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Catharine East


The Catharine East Garden is on John Street South.  Traveling south on John Street, it is on your left just before the short bridge crossing the Avon River. The sign for the garden is easily seen from the street. It is directly across John Street from the Avondale Cemetery.

There is parking on McLagan Drive just before you reach the garden.  In fact, Catharine East garden is just a short walk from the Corcoran Iris Garden.  Parking is also available on T. J. Dolan Drive. 

Photo: Anu MacIntosh-Murray

Catharine East lived in Stratford her entire life, and was very involved in community activities.  She died in 1981, and this garden was established with a bequest from the estate of her husband Lawrence. 


She must have had a strong connection with gardens, because there is a second Catharine East garden in the 

peaceful courtyard of Stratford General Hospital. 

Photo: Anu MacIntosh-Murray

If you enjoy walking in a natural setting, the T. J. Dolan Natural Area is well worth a visit across John Street just south of Catharine East Garden. Spring bird watchers find that area particularly rewarding, and there are often excellent bird  sightings in Catharine East Gardens.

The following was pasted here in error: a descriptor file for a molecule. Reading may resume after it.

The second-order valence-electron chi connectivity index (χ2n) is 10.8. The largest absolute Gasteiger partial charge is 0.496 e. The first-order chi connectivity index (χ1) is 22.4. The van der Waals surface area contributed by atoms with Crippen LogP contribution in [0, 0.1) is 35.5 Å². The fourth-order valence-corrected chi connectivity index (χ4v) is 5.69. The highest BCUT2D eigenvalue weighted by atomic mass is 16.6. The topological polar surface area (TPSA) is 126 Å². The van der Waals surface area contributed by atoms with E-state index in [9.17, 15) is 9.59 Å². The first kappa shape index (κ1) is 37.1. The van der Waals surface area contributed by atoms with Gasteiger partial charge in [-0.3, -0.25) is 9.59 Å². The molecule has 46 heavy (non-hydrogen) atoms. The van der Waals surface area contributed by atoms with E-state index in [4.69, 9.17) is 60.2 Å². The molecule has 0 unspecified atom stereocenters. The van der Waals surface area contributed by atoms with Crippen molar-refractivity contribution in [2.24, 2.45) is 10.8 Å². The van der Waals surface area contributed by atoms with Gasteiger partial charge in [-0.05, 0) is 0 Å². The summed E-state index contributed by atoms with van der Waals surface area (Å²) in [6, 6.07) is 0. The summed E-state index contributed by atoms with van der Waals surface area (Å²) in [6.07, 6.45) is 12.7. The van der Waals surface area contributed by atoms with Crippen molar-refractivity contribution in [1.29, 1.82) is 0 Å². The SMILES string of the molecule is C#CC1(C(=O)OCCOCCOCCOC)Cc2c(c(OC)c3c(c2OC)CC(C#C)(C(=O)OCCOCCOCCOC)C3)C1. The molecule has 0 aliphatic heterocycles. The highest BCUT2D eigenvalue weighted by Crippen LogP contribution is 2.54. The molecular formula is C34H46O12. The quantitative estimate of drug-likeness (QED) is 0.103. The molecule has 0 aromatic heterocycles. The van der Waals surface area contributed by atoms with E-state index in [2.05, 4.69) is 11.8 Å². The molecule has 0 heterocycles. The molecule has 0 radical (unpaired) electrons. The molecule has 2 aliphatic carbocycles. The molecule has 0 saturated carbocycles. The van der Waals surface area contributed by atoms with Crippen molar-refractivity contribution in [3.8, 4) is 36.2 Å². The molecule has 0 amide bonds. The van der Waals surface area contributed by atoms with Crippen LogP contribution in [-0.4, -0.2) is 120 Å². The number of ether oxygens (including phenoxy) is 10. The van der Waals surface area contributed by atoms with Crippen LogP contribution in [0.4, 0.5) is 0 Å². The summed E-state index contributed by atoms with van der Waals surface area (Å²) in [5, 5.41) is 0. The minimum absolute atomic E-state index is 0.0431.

The larger garden was designed to display a collection of flowering and ornamental shrubs, perhaps to help home gardeners decide if those varieties would be suitable for their own properties. 

Did You Know?

The overall design of the garden is a letter C, for Catharine.

Photo: Doug Reberg

In spring, the garden has fine displays of lilacs.


Summer displays include unusual varieties, such as large specimens of Bottlebush Buckeye, Purple Smokebush, 

other shrubs such as Gold Drop Potentilla, and seldom-seen specimens, such as Amur Tamarisk

See how many you can spot!

Photo: Anu MacIntosh-Murray

Tamarisk (also known as Salt Cedar) has a reputation for being highly invasive, particularly when planted near water.


A single Tamarisk can produce thousands of seeds, so it has potential to spread widely. For example, some sections of of the Colorado River are congested with Tamarisk. 


However, it is also said that in regions with cold winter temperatures, such as Ontario, invasiveness is not a great problem and the Catharine East Tamarisk does not seem to have spread.   Still, if planted it should be monitored with caution.


The Ontario Invasive Plant Council has identified Tamarisk as an “alert species”. 

Photo: Doug Reberg

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